Sequestration Consumes Intellectual Efforts, Commander Says
By Army Sgt. 1st Class Tyrone C. Marshall Jr.
American Forces Press Service
WASHINGTON, April 11, 2013 One of the dangers of sequestration is the amount of attention spent on managing budgets and finances rather than airmen focusing on training and their jobs, the commander of the Air Force’s Air Mobility Command said here today.
Air Force Gen. Paul J. Selva met with reporters of the Defense Writers Group to discuss the impacts of sequestration on his command.
“Because of the way the sequester was built in law, it consumes a disproportionate share of our time,” he explained. “Unless something changes -- if there’s no budget agreement in [fiscal 2014] and beyond -- it consumes a whole lot more of our time than budgets would normally.”
Selva explained the process of managing sequestration for AMC is handled by the same people who build the command’s budget yearly.
“So they’re forced into the room to reprioritize almost on a weekly basis the expenditures that the command is going to have to live with through the balance of the year just to the close of this fiscal year -- to attempt to protect the things that are most important to us,” the general said.
Selva said a “pretty significant” percentage of their efforts are aimed at either mitigating the impact of lost revenue as a result of sequestration or trying to “maneuver inside the fairly narrow lanes” that are laid out in law for how to manage the money Air Mobility Command has.
“The sequester has consumed intellectual effort across the enterprise, from the youngest airman on the flightline to my desk,” he said.
Selva said his concern is that focusing on how to do things inside the sequester, instead of doing them right, will lead to airmen paying less attention to their jobs and their missions.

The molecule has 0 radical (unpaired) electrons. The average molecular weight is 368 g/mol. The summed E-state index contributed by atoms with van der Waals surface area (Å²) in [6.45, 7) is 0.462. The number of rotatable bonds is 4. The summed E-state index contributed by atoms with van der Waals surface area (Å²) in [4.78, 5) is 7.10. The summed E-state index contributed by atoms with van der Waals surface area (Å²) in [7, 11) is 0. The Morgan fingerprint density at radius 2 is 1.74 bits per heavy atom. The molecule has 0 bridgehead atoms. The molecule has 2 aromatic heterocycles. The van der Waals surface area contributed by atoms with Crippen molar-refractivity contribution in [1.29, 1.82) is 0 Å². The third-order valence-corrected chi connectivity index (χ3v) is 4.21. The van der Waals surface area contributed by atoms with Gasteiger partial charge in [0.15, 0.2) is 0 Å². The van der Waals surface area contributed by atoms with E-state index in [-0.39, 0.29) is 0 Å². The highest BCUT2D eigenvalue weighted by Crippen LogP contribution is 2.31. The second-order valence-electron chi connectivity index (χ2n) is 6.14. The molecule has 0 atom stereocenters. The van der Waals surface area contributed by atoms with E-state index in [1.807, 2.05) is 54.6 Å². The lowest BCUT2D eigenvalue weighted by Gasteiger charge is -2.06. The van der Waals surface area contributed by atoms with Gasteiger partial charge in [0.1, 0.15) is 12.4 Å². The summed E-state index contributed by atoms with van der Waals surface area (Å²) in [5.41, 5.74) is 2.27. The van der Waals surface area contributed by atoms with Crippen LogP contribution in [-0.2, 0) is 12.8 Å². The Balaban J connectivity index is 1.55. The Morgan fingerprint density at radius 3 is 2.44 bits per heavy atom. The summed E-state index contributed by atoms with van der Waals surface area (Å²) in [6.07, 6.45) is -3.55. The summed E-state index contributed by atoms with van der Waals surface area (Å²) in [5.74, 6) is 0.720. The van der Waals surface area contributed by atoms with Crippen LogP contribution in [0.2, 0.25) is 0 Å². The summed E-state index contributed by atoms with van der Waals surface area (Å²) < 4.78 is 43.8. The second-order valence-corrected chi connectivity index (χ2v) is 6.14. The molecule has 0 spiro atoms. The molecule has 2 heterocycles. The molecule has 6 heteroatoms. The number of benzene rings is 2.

“[This] has some insidious consequences in terms of focus on training,” he said. “So I spend a fair amount of my time trying to keep the people that are responsible for training our airmen to do some of the most complicated tasks they do, as focused on that responsibility as they are on trying to manage the finances.”
Selva noted there has been a noticeable impact on how AMC conducts its operations.
“We’ve had a very marked impact on our capacity to manage inside our air-refueling accounts, so if you went to one of our bases today and talked to a tanker crew, you’d find out they’re flying the airplane about once every 30 days,” he said.
“Unless there’s an operational requirement for them to fly, they’re maintaining what we call basic aircraft currencies,” Selva said. “So they’re down to the minimum level that we can safely assert that they can fly the airplane and do the mission they have to do.”
The general said the spending cuts have caused about a “40-percent take” of the flying hours for the balance of the fiscal year, which runs through September, and that flight time is “down to reasonably low numbers.”
Selva said he believes concern with the effects of sequestration on the organization may distract airmen, and that this is “the danger in this process.”
“We misappropriate our attention and we take it off the most important things -- which is making sure our airmen are trained to do the tasks we tell them to do, at the least amount of risk in whatever space they’re in,” he said. “We owe it to them to make sure they’re trained and focused on that task. This diverts a great deal of our attention away from that training.”
This is where his priority lies, the general added, and where it will stay.
Air Mobility Command provides worldwide cargo and passenger delivery, air refueling and aeromedical evacuation. The command also transports humanitarian supplies to hurricane, flood and earthquake victims both in the United States and around the world.